The authors apply the "connectedness" attribute to how the communications between top executives affects disclosure quality in terms of management guidance. "Management guidance" or voluntary disclosure relies more on forward-looking and hard-to-verify information. Ke explains, "Each quarter, managers will tell investors what they will do for the next quarter or whole year. They forecast earnings of firms and their earnings per share." The firm’s different departments provide information about its operations, financing, and investment activities to form accurate forecasts.
Today information about firms is more widely available on company websites. You can review earnings call transcripts, new deals via press releases and investor relations presentations. Both CEOs and other executives answer questions during conference calls, as they each specialize in, and possess information about different aspects of the firm's operations and therefore performance. Ke noted that pre-Internet, firms transferred information through analysts and intermediaries. "Over time, firms tend to disclose more information," Ke observes, " but it is hard to know whether this is because of regulation, technology changes, litigation risk, or other reasons."
The authors use prior social connections among top executives as a proxy for the effectiveness of their communication. They find that more connections are significantly associated with higher guidance accuracy, and that the association is stronger in environments with greater uncertainty (where communication is likely to be more important). Additional analyses suggest that top executives other than CEOs and CFOs hold information relevant to guidance, and CEOs are relatively more important than CFOs in the communication process.
Ke explains the findings: "We have firms where CEOs and top executives are connected and where they are not. In the firm where top executives are connected, management guidance will be 10% more accurate." Results imply that the effectiveness of the CEO’s communication with other top executives plays a particularly important role in forecast accuracy. Furthermore, this result also suggests that top executives other than the CEO and CFO possess information relevant to management forecast.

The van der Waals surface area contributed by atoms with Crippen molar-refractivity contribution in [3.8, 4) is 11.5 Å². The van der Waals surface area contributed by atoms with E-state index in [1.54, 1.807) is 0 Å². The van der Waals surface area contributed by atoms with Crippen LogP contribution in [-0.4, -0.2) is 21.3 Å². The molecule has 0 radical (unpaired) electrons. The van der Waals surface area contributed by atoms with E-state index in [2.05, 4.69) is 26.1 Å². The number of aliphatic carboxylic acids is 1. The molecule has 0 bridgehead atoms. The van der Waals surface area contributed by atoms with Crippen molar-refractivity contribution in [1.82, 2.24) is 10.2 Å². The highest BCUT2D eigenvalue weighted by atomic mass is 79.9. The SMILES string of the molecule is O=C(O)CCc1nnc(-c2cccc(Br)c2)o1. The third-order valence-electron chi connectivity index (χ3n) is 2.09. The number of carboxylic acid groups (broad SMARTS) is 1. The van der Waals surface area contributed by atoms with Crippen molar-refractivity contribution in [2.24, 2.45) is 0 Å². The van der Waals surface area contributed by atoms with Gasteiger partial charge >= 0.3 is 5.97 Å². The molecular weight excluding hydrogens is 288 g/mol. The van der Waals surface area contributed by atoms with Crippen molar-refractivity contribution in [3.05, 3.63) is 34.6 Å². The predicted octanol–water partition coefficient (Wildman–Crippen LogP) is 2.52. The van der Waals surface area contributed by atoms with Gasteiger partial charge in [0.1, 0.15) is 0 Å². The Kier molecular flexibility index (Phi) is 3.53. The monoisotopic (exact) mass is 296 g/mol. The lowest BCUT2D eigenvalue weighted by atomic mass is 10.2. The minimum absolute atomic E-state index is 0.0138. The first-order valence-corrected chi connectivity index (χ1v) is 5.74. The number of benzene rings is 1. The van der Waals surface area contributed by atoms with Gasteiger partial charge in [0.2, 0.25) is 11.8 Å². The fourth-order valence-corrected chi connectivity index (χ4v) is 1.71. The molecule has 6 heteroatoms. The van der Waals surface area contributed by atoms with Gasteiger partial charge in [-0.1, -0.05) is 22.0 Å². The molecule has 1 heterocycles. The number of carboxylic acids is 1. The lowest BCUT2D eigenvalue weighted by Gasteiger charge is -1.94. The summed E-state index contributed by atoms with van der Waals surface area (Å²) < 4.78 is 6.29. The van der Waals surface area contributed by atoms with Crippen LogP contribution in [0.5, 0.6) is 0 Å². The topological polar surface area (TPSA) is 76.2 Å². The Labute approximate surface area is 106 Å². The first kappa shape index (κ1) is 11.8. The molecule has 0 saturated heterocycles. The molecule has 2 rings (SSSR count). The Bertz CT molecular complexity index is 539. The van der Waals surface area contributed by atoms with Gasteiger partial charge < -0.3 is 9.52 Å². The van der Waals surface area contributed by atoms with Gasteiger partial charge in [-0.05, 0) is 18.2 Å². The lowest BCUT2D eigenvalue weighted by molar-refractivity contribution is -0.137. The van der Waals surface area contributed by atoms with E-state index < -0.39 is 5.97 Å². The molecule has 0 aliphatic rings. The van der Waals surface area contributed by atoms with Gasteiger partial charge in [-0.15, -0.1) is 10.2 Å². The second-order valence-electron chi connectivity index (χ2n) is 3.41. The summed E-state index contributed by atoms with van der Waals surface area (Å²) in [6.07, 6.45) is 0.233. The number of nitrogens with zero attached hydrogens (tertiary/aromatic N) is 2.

"We looked at whether communication impacts guidance accuracy more in the uncertain environment," Ke states. "It actually corroborated the evidence for our main finding: When firms face more uncertainty, communication becomes more important in improving the accuracy of management forecasts."
Does firm size matter in its ability to forecast more accurately? Ke offers that, "usually larger firms are better at forecasting their performance because they are more mature and stable. They should be forecasting their earnings better than smaller firms."
Many papers focus on CEOs and how they impact firms. But surprisingly little have focused on the executive team — how their communication shapes and impacts information disclosure. Ke notes that accounting research has tended to focus mainly on the CEO and CFOs. This first study reveals that other executive roles, such as the chief technology officer or chief marketing officer, can have an impact on the information quality of the firm too.
The paper "How Does Communication within the C-Suite Affect Management Forecast Accuracy? by SMU Cox School of Business Accounting Professor Ruihao Ke,
Meng Li of University of Texas (Dallas), Zhejia Ling of Iowa State University, and Yuan Zhang of University of Texas (Dallas) is under review.
Written by Jennifer Warren.